Mohawk Valley Art & Woodcarving Association
September 2001
edited by
John Raucci & Mike Bloomquist

Next Meeting: October 3rd, 2001

Time: 7:00pm

Program: "Creating Decorative Scenes and Habitats for Mounting//Displaying Carvings" presented by JoANNE Brady

Letter from the President

Well I guess I will have to come up with another apology for missing the Aug. meeting. Well you see - Kay had planned this camping trip with our neighbors a few months back without noticing that the meeting night fell right in to the same week. That makes a total of three meetings that I missed in my three years as president - sorry. The bad news is it was the last two in a row - better think about retirement. That brings up another thing, this will probably be my last “message from the prez.” (and definitely my last apology) as this coming meeting is our election of officers.
As you know I have decided not to run again, (just when I got my picture in the newsletter). Oh yeah - another thing this will probably be the shortest “Message from the prez” that you will see for a long time to come. Seriously I hope that that the membership as a whole will give our next president the same cooperation that you have given me. I am pretty confident that you will as we have brought this club from a membership of around 28 to over a 100 the last five years. This was not accomplished by 4 or 5 workers but by a group of people of which I am proud to be associated with, that work and have fun together like no other group I have ever seen.
Now I can go sit in the back with my pal and help him heckle the next group of officers as we did before he became president 5 years ago.  That'sa long time to be the only nay-sayer, save me a seat Ron. Good Luck to our next Officers...

Carl Borst


Here are a couple of events coming up in August...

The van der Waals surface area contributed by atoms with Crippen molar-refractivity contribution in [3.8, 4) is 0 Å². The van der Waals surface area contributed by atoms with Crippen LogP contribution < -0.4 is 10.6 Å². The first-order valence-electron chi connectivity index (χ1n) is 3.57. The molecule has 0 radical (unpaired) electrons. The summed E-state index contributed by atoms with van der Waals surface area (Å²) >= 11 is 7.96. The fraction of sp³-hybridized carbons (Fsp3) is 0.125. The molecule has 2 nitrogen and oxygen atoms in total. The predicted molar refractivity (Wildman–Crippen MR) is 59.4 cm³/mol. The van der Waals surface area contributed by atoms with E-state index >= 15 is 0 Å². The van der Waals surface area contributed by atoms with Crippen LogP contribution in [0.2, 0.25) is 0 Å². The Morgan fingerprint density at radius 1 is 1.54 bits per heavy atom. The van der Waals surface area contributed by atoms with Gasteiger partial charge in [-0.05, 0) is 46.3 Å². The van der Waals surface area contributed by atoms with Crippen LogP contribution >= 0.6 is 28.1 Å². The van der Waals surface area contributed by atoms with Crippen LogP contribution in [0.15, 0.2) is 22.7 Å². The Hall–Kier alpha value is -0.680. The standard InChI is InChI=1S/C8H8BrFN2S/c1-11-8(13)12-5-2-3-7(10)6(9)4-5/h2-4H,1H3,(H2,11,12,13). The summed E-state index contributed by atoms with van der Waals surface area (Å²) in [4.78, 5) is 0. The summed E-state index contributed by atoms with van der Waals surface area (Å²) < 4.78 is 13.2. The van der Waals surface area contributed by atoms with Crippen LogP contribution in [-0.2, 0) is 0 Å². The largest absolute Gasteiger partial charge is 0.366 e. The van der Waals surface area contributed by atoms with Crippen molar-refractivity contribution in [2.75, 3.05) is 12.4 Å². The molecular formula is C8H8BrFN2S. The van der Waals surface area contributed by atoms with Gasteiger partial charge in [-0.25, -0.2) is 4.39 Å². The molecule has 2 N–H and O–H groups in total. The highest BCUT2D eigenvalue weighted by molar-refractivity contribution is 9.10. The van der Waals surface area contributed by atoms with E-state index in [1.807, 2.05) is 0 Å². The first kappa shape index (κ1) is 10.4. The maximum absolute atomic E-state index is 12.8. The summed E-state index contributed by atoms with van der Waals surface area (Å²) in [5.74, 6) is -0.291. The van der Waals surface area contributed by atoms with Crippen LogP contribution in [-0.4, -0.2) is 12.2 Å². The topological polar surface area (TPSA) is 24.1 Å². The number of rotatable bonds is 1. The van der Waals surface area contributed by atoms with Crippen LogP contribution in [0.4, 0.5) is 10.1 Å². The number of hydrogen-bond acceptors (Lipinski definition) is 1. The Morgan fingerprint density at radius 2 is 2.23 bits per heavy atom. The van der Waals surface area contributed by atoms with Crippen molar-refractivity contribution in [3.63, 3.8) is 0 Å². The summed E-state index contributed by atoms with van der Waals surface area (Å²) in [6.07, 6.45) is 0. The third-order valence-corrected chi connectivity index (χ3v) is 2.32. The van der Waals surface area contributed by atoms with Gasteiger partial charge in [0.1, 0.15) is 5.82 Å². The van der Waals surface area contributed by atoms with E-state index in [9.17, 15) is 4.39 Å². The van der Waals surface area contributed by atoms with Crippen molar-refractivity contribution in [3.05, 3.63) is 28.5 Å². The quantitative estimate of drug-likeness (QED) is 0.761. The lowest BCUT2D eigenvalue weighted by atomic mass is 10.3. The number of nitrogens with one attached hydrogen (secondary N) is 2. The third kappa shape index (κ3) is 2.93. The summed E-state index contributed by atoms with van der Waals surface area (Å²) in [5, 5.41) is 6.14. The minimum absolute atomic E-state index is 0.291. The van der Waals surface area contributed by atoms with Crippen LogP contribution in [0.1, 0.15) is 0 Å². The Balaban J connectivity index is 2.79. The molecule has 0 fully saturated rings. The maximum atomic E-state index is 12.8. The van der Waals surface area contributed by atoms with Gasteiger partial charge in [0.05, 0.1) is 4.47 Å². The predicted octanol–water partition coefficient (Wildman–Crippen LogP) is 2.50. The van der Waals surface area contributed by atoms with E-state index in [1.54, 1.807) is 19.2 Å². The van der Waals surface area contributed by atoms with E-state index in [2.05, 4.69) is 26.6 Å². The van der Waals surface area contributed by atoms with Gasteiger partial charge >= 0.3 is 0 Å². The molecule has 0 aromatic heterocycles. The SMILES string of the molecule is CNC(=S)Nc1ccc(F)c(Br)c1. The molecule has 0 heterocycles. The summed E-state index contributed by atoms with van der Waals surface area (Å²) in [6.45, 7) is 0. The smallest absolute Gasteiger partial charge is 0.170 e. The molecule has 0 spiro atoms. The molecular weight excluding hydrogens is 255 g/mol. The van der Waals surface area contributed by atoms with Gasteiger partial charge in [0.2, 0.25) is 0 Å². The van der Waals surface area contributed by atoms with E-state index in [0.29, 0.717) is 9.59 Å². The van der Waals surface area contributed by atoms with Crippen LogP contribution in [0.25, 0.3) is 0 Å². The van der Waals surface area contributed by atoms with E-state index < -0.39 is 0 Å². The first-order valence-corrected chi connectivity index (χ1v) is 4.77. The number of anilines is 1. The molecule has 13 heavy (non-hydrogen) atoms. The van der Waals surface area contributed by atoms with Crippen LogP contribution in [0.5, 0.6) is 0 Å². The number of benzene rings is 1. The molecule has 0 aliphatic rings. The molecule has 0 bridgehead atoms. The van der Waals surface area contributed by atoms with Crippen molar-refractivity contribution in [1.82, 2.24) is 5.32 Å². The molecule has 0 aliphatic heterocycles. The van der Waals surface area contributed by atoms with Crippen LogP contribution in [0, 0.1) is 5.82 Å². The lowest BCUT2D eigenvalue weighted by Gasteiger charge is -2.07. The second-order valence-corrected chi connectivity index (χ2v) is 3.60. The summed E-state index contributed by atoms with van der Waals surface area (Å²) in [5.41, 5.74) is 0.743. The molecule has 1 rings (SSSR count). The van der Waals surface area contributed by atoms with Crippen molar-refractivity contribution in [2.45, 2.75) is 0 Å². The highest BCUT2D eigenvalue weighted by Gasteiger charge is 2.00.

August 24th - Sept. 21st “The Art of Wood” exhibit presented by the Cooperstown Art Association. Several artists will be showing there work including our own Carl Borst. Gallery Hours: Open Daily 11-4; Sunday 1-4. For more Information contact Cooperstown Art Association, 22 Main St., Cooperstown NY 13326...607-547-9777

Christian Bros. Academy will host their fourth annual
Arts and Craft Festival on Sat. Nov. 17, 2001 (9:00am-5:00pm ) at their Albany campus. Space is available at a rate of $40.00. Some spaces with electrical outlets are available (on a first come-first serve basis, determined by request and submittal of a signed and paid contract). Two 8 ft. tables and two chairs are available with each space.
Set up time is available Friday evening Nov. 16, 2001 (6:00pm--8:30 pm). the school will open at 6:30am on Saturday morning for those who prefer to set up the day of the Festival. CBA Cadets will be available both Friday evening and Saturday morning to help unload upon arrival and reload upon departure (5:00pm - 6:00pm Saturday
For more information contact the following.
Brother Patrick McNally (518)452-9809 - Ext. 119
Cynthis Gagnon (518)374-8330
Chris Halpin (518)371-2663